with Jill Liddington, Abi Morgan, Heidi Safia Mirza and Deborah Withers
Wednesday 8 March 2017, 19:00 – 20:45, The British Library Knowledge Centre, London
To mark International Women’s Day, the British Library will host a panel conversation dedicated to stories of sexism, sisterhood and struggle. Jill Liddington, Abi Morgan, Heidi Safia Mirza and Deborah Withers will discuss their engagement with archives of activism. Margaretta Jolly, project director of Sisterhood and After: An Oral History of the Women’s Liberation Movement, will chair this panel of influential feminists as they debate questions of politics, representation and preservation.
Jill Liddington is a writer, historian and Honorary Research Fellow at the University of Leeds. Her latest book Vanishing for the Vote: Suffrage, Citizenship and The Battle for the Census (2014) tells how suffragette organisations urged women, all still voteless, to boycott the census on 2 April 1911.
Abi Morgan is a BAFTA and Emmy Award winning writer and producer. Her film Suffragette (2015) is the first feature film to tell the story of the ordinary British women at the turn of the last century who risked everything in the fight for equality and the right to vote.
Heidi Safia Mirza is Professor of Race, Faith and Culture. She advises English Heritage on diversity and has established the Runnymede Collection, a race-relations archive, at the Black Cultural Archives. Her books include Young Female and Black (1992), Black British Feminism (1997) and Black and Postcolonial Feminism in New Times: Researching Educational Inequalities (2012).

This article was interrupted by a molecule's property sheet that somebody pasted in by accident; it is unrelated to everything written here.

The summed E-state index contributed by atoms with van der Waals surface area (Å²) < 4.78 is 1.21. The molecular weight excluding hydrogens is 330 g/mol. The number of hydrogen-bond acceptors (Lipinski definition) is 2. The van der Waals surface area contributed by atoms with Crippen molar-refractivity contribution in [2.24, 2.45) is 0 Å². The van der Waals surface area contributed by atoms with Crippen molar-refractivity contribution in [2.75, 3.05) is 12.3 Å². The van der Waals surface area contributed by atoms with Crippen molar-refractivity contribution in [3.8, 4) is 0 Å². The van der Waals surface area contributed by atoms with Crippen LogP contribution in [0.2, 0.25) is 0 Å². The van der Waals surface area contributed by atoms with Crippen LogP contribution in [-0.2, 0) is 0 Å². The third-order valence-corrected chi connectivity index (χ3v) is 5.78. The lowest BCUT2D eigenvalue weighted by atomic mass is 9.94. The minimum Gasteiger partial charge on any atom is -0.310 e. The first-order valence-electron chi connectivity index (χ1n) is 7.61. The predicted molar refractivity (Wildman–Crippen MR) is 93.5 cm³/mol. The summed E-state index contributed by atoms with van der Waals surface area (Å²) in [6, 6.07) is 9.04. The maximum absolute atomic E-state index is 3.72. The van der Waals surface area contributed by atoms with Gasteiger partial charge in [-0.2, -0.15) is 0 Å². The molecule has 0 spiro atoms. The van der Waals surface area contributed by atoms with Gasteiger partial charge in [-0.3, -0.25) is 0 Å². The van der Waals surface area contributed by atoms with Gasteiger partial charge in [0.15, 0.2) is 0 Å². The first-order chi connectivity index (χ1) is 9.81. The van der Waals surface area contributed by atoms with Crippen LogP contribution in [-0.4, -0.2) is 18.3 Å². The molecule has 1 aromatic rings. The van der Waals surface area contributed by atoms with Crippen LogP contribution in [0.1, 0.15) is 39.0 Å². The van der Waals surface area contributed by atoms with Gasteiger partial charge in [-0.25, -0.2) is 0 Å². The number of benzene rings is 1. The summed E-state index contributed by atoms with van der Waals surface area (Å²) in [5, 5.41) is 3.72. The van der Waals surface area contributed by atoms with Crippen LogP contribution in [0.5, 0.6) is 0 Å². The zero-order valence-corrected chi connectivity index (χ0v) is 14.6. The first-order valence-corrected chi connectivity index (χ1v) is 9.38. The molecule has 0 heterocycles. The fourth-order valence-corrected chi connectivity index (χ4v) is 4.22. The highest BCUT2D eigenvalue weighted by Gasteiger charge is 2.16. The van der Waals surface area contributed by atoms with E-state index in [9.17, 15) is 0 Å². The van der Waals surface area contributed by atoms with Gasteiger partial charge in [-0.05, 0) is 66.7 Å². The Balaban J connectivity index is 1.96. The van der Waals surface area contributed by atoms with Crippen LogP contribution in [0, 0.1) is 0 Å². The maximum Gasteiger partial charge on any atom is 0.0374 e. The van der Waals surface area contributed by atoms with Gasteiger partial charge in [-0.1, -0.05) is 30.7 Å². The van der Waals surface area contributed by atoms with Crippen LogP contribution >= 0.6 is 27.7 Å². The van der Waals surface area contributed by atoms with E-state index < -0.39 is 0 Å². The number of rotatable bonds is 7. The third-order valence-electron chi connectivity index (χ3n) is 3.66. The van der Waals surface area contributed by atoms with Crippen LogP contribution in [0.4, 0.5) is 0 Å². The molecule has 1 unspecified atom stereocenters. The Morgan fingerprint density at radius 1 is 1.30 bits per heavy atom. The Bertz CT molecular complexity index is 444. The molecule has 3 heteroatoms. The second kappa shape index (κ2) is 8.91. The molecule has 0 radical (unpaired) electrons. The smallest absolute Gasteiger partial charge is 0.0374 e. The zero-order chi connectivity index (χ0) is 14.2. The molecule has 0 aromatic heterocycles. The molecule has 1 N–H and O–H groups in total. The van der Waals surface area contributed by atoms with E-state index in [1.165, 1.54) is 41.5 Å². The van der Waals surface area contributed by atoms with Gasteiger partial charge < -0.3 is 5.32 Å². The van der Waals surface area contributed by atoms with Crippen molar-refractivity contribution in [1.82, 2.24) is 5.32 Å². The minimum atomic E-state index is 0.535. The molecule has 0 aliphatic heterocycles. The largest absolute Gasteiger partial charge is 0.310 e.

Deborah Withers is a writer, curator, researcher and publisher. Their new book Feminism, Digital Culture and the Politics of Transmission: Theory, Practice and Cultural Heritage (2015), asks: what does it mean to say that feminism has cultural heritage? The book was awarded the 2016 Feminist and Women’s Studies Association Book Prize.
Margaretta Jolly is a Reader in Cultural Studies and director of the Centre for Life History and Life Writing Research, University of Sussex. Her current book-in-progress is Sisterhood and After: An Oral History of the UK Women’s Liberation Movement.
The Knowledge Centre bar will open at 18:00 with stalls from feminist archives and booksellers in the foyer.
For further information and to book tickets (£5 – £8): https://www.bl.uk/events/rebel
In association with the Centre for Life History and Life Writing Research, University of Sussex.